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There’s deep despair about the oil price as this report from NYT’s Dealbook recounts. But there’s two swallows in the sky:

–Premier Oil has finally agreed to buy all of German utility E.On’s UK North Sea assets in a deal worth $120m (£83m) despite oil trading below US$30,

— Statoil ASA, Norway’s biggest energy company, snapped up a 12% stake in Lundin Petroleum AB to increase its access to the giant Johan Sverdrup field.

The acquisition corresponds to a price per share of about 124 kronor, in line with Lundin’s average price over the past 30 days, according to data compiled by Bloomberg. Lundin shares have dropped about 20 percent since crude started to tumble in mid-2014. Brent oil, the global benchmark, is now trading near $30 a barrel.

“The market situation made it possible for us to secure this position at an attractive price,” Baard Glad Pedersen, a spokesman at Statoil, said by phone. The Stavanger-based company won’t seek representation on Lundin’s board, he said. Bloomberg

At current prices, extracting oil from the North Sea is theoratically the equivalent of burning dollar notes.. Its oil is expensive to extract.

Back to the gloom and doom painted by Dealbook bearing in mind that Monkey is a trickster

NO BOTTOM IN SIGHT FOR OIL PRICES The collapse in commodity prices pushed oil futures even lower on Monday and analysts predicted that the slide was far from over, Jad Mouawad reports in The New York Times.

Oil prices were at a 12-year low on Tuesday, with West Texas Intermediate near $30 a barrel after a decline of more than 5 percent overnight. Brent crude was just under $31 a barrel by the Asian afternoon, as The Wall Street Journal reports.

The drop in commodities prices is being felt throughout the energy sector and beyond. Saudi Arabia said it was considering selling shares in its state-run oil company. Arch Coal, one of the biggest oil producers in the United States, filed for bankruptcy protection to cut its debt. Russia’s main stock indexes plummeted on Monday as oil prices cast a pall over its energy-dependent economy, Andrew E. Kramer reports in The New York Times.

Oil’s decline in the last year was caused in part by Saudi Arabia’s decision not to reduce production. The change, intended to force out high-cost energy producers, backfired on the kingdom and other producers, which now have to consider how to finance their oil-dependent economies.

The slump in oil prices had gained momentum last week on renewed concerns about China’s economy.

Jason Bordoff, director of the Center on Global Energy Policy at Columbia University, said that everything indicated a continued oil glut. “Iran is about to re-enter the market, demand numbers and economic indicators look relatively weak, U.S. supply is holding up in a low-price environment much better than people though and global inventories are growing.”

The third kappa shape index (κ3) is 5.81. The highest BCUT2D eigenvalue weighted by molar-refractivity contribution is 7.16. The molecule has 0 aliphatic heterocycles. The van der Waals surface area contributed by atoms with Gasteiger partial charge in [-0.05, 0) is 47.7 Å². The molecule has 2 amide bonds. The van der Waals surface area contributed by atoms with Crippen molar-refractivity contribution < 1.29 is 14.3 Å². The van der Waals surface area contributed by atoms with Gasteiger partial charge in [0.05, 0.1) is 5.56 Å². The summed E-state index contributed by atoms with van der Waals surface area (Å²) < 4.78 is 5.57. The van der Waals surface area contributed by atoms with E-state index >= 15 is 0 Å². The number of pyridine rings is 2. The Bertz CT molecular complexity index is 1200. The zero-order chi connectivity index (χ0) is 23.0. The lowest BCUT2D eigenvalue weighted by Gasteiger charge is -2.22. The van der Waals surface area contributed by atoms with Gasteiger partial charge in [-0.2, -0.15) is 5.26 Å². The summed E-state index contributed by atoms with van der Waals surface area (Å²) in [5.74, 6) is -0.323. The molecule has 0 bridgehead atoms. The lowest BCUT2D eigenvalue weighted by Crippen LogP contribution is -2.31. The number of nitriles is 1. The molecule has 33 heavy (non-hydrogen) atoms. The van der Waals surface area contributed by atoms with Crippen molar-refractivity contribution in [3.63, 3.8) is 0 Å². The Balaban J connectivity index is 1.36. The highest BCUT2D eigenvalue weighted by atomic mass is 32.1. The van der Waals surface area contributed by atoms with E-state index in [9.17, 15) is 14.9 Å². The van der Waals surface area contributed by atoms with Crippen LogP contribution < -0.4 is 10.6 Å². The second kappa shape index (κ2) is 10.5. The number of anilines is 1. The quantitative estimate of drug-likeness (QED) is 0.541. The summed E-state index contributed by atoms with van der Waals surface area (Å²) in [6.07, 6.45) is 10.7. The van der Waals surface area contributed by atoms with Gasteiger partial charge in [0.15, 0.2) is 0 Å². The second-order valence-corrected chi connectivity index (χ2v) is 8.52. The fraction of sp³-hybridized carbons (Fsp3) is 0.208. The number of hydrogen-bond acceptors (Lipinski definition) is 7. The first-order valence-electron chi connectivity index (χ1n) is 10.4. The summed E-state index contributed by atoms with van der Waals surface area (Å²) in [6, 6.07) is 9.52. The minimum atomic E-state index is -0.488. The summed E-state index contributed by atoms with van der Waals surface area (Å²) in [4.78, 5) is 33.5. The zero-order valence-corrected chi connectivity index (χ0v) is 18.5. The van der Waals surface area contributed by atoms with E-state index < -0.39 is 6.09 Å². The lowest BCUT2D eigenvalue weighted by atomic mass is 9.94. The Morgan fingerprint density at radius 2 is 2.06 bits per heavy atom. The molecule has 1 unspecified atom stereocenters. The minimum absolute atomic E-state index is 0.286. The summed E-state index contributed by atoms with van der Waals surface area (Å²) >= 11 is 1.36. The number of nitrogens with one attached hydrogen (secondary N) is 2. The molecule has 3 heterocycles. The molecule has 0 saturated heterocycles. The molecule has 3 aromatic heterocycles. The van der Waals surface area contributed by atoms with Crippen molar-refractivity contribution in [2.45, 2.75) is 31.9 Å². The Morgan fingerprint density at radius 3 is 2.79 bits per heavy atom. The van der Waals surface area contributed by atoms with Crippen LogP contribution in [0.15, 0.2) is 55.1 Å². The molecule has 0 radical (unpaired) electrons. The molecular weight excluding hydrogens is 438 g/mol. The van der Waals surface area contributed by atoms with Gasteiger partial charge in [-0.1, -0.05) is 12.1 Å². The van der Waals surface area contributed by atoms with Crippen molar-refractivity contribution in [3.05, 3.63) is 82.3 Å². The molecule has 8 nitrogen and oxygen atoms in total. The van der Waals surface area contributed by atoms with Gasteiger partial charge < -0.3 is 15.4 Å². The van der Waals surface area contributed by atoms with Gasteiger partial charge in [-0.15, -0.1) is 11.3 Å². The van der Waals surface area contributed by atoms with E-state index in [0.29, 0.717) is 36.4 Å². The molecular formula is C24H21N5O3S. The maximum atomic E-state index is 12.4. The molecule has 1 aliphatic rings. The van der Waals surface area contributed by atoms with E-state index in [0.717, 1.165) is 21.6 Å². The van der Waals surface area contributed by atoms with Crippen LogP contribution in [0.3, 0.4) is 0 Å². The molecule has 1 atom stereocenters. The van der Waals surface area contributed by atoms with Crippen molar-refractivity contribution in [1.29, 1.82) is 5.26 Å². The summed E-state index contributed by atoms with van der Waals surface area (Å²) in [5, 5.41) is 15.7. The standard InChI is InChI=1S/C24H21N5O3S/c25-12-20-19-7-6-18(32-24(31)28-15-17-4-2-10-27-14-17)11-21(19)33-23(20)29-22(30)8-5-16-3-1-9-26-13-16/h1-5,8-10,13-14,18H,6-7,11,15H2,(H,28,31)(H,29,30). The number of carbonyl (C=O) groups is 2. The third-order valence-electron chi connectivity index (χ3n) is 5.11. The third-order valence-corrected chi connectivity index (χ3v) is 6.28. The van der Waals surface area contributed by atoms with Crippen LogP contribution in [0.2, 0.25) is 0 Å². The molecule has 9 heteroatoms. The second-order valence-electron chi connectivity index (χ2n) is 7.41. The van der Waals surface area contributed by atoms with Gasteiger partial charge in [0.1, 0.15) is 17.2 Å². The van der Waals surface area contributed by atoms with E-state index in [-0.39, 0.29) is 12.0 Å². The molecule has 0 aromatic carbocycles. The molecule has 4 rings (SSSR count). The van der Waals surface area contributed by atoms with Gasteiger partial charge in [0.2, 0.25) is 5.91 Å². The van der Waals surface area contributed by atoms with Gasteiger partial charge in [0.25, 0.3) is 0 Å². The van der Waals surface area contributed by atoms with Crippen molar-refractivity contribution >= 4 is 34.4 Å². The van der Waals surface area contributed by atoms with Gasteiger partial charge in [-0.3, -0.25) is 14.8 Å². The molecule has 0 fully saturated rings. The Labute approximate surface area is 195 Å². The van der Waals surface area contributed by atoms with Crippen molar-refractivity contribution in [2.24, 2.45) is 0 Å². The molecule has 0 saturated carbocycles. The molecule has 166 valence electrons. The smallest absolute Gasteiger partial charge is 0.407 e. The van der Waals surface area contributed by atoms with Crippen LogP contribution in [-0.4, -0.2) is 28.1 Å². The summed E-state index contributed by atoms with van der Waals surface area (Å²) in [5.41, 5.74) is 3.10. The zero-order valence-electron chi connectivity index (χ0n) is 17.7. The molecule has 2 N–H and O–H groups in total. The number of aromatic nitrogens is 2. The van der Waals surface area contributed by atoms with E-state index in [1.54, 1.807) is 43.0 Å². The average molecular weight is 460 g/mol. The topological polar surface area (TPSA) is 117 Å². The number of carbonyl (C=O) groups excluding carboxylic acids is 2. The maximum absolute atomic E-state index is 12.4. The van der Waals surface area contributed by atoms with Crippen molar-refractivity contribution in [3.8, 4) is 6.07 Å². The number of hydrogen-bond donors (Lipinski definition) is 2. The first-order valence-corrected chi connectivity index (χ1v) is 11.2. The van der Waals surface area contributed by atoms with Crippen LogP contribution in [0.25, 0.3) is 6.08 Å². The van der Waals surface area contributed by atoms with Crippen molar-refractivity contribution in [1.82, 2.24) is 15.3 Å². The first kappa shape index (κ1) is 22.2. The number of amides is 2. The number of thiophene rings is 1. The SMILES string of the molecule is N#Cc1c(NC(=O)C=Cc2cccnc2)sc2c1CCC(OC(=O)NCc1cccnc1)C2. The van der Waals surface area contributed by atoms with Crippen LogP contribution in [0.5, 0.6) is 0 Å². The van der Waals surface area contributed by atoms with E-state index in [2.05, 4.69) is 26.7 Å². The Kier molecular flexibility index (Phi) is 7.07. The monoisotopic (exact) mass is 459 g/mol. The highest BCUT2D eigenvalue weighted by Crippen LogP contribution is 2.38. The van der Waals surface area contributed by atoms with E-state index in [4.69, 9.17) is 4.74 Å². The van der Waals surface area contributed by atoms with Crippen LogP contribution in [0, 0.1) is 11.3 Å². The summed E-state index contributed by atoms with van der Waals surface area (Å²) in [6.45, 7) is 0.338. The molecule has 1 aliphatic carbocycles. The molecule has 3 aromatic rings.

Many analysts expect more declines. Goldman Sachs and Morgan Stanley have both said that oil could drop to $20 a barrel.

Noble’s luck will turn in the Monkey yr?

In Accounting, China, Commodities, Corporate governance on 15/01/2016 at 5:11 am

The Noble House, already under pressure in a weak commodities market when blogger Iceberg Research alleged in Feb last yr that the company was inflating its assets by billions of dollars by not fairly representing the value of its commodity contracts. The company has rejected the claims. And gor PWC to bless its methodology forgetting that int’l accounting firms have reputations juz better (slightly) than tabloid journalists and second-hand car salesmen.

But until now, the bad news never stopped despite the effirts of the CEO and the share-buying chairman and founder. Fitch Ratings affirmed Noble Group’s BBB-minus rating with a stable outlook yesterday (Jan 14), remaining the only agency to assign this nvestment-grade rating on Asia’s biggest commodities trader.

Fitch said the decision followed Noble’s improved balance sheet and sufficient liquidity position following its stake sale in Noble Agri, its pledge to cut working capital needs for its metals unit, and continued cash flow generation from its operations,

Both S&P and Moody’s had cut Noble’s rating to junk, sending its bonds and stocks tumbling. Its stock is trading at the lowest since October 2008.

Its credit default swaps contracts trade on an upfront basis (Pay before you bet, credit not allowed) and its CDS curve is inverted, an indication investors consider it a stressed credit. All this makes its bankers keep their fingers on the recall button. For Noble, no credit, no play.

But new yr, new luck? And the yr of the Monkey is coming on 8 Feb. Should be a gd yr for traders.

Maybe by the end of the yr of the monkey the chairman who has been buying shares will have the last laugh. As will the CEO. But then in the Chinese paneheon of deities, the Monkey King is the trickster. So who knows? Ask Buddha, the only deity who can defeat him.

Nmm. I’ll go to the Chinese temple on Tembling Road on Feb 8 and toss the fortune stocks on whether to buy Noble.